Quote:

Originally Posted by pataburd /img/forum/go_quote.gif
IMHE, the D2000 were the more detailed and better/more evenly balanced of the two (the Proline 750 have a slight deficit in their lower/middle midrange).

With proper source and amping, the D2000's bass is not bloaty at all, simply true-to-the-source, IMHO. : ) In addition, I found the D2000 to sound better unamped or amped by modest sources (like a mini-component system) than the PL750. The D2000 did not sound good with the Darkvoice 337, though.

I do however, give the Proline 750 the nod for listening to female vocals. They have a raw, visceral quality about them that is really quite special.



IMO, there is no "slight deficit" in the lower/middle midrange of the Pro 750. Across the full frequency spectrum, the Pro 750 is the best sounding headphone I've heard so far.
 
Dec 1, 2008 at 10:31 PM Post #6 of 61

alexpea

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Peter Pinna: It's a common experience amongst many head-fiers, that the highs of the 750's unnatural sounding. It's a phone you either love or hate. Crash-cymbals doesn't get the acoustic sound, but is instead portrayed as metallic-sounding and somewhat messy. If you listen to drum-loops with lots of overheads being hit rapidly, it sounds like they blend into eachother. My audio-chain is perfectly fine, and I had the AD2000 along-side to compare with. They sounded extraordinary in contridiction.

As I said, my opinion though.
 
Dec 1, 2008 at 10:44 PM Post #7 of 61

toxic888

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alexpea, can you clear up what you were trying to say at the end there in your last post?
drum-loops with lots of overheads will sound better on the D2000's then on PL750's in your opinion?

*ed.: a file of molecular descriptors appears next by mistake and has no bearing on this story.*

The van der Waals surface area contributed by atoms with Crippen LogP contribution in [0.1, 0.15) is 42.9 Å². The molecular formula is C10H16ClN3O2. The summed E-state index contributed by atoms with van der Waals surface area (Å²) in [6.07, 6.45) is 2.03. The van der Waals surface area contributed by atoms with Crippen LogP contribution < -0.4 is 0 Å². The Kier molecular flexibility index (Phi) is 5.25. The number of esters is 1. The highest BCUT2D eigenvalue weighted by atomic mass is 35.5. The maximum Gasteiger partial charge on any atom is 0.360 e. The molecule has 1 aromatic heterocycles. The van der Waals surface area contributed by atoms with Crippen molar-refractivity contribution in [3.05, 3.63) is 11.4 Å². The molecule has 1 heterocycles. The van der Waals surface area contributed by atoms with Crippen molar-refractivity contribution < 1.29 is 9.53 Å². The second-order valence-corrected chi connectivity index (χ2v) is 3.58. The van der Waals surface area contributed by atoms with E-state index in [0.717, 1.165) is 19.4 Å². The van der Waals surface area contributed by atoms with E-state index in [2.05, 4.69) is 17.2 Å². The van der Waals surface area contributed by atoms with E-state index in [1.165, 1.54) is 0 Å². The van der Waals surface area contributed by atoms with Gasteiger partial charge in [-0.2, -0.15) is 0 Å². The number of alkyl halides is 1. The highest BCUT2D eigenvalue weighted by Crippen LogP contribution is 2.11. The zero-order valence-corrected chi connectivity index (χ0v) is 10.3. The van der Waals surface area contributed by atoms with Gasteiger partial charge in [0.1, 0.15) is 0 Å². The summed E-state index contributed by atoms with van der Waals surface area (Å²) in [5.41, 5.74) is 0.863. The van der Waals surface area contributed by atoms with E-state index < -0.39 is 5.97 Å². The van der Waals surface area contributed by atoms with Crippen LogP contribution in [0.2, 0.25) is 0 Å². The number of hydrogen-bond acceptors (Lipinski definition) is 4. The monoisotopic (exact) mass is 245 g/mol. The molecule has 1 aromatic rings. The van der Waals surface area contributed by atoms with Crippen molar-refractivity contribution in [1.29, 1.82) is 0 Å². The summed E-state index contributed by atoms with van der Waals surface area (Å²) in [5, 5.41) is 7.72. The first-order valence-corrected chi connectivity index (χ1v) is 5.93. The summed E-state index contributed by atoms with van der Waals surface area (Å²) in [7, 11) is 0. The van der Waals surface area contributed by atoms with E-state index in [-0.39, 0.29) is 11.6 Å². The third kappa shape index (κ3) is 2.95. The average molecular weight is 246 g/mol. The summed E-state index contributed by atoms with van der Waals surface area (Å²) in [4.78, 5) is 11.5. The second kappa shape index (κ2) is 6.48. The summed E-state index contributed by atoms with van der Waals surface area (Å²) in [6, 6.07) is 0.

When compared alongside (with proper burn-in, but used without advanced or high-end amps), (peter penna I want your input on this as well if you have heard the D2000's ;P), is there a CLEAR difference between the sound signature, and the level of defined and crisp sound along the audible, common frequency range?

It would help me out if you copied this and filled it out, honestly I'm looking for a simple answer, it's nice if you clarify something but just tell me the basics
biggrin.gif
...:

______________________________
In these categories, which headphones surpass the other in terms of clarity, SQ, etc. A tie is always a possibility.
lows: ""
mids: ""
highs: ""
no amp: ""
amp: ""
durability: ""
______________________________

Also, do/have you use(d) an amp with your D2000, and if so, which one? I'm looking for a low end one, I've heard the FiiO E5 will be able to power full-size phones, for ex.

It's also important that I know:
Would one of these be considered an upgrade from the other?
 
Dec 2, 2008 at 3:23 AM Post #8 of 61

Peter Pinna

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Quote:

Originally Posted by alexpea /img/forum/go_quote.gif
Peter Pinna: It's a common experience amongst many head-fiers, that the highs of the 750's unnatural sounding. It's a phone you either love or hate. Crash-cymbals doesn't get the acoustic sound, but is instead portrayed as metallic-sounding and somewhat messy. If you listen to drum-loops with lots of overheads being hit rapidly, it sounds like they blend into eachother. My audio-chain is perfectly fine, and I had the AD2000 along-side to compare with. They sounded extraordinary in contridiction.

As I said, my opinion though.



I find it amusing when someone says that such and such a thing is "a known fact" or that something is "commonly agreed upon" without anything to verify a statement of this nature. I am sure there are some on head-fi who agree with your opinion about the 750. I am also sure that some don't. I belong in the later category. Actually, I listen to Jazz recordings all of the time where the tempos are very fast and the cymbals are going right along with the fast tempo. The sound of those cymbals is distinct and clear. One is able to hear quite distinctly each and every time the plastic or wooden tip of the drum stick hits the cymbals. It sounds very very real.
My thinking is possibly you have heard only a Pro 750 that was not fully burned in. This might account for the sound you are describing as "metallic highs", which do exist to some extent in the very early "life" of a new Pro 750. But, after about 50 hours (approximately) of playing, that "metallic" sound completely disappears. And, the sound becomes better and better up to around 300 hours. After that, the Pro 750 is one beautiful sounding headphone.
 
Dec 2, 2008 at 3:31 AM Post #9 of 61

Peter Pinna